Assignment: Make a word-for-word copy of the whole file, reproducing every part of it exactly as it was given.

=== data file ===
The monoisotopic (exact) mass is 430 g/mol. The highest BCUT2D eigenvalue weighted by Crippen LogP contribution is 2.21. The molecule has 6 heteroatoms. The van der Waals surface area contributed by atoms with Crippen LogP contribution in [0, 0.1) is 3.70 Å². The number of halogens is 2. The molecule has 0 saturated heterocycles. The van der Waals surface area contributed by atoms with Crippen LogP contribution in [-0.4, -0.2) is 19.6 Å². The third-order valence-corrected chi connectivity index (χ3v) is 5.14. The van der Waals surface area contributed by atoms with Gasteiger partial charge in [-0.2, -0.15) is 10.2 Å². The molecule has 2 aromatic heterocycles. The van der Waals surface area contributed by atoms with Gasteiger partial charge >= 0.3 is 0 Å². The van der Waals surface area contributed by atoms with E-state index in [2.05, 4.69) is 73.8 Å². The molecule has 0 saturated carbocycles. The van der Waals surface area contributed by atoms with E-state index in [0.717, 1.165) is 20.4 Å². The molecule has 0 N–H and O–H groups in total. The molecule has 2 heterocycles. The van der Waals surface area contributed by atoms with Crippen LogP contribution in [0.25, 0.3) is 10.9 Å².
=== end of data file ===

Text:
The monoisotopic (exact) mass is 430 g/mol. The highest BCUT2D eigenvalue weighted by Crippen LogP contribution is 2.21. The molecule has 6 heteroatoms. The van der Waals surface area contributed by atoms with Crippen LogP contribution in [0, 0.1) is 3.70 Å². The number of halogens is 2. The molecule has 0 saturated heterocycles. The van der Waals surface area contributed by atoms with Crippen LogP contribution in [-0.4, -0.2) is 19.6 Å². The third-order valence-corrected chi connectivity index (χ3v) is 5.14. The van der Waals surface area contributed by atoms with Gasteiger partial charge in [-0.2, -0.15) is 10.2 Å². The molecule has 2 aromatic heterocycles. The van der Waals surface area contributed by atoms with Gasteiger partial charge >= 0.3 is 0 Å². The van der Waals surface area contributed by atoms with E-state index in [2.05, 4.69) is 73.8 Å². The molecule has 0 saturated carbocycles. The van der Waals surface area contributed by atoms with E-state index in [0.717, 1.165) is 20.4 Å². The molecule has 0 N–H and O–H groups in total. The molecule has 2 heterocycles. The van der Waals surface area contributed by atoms with Crippen LogP contribution in [0.25, 0.3) is 10.9 Å².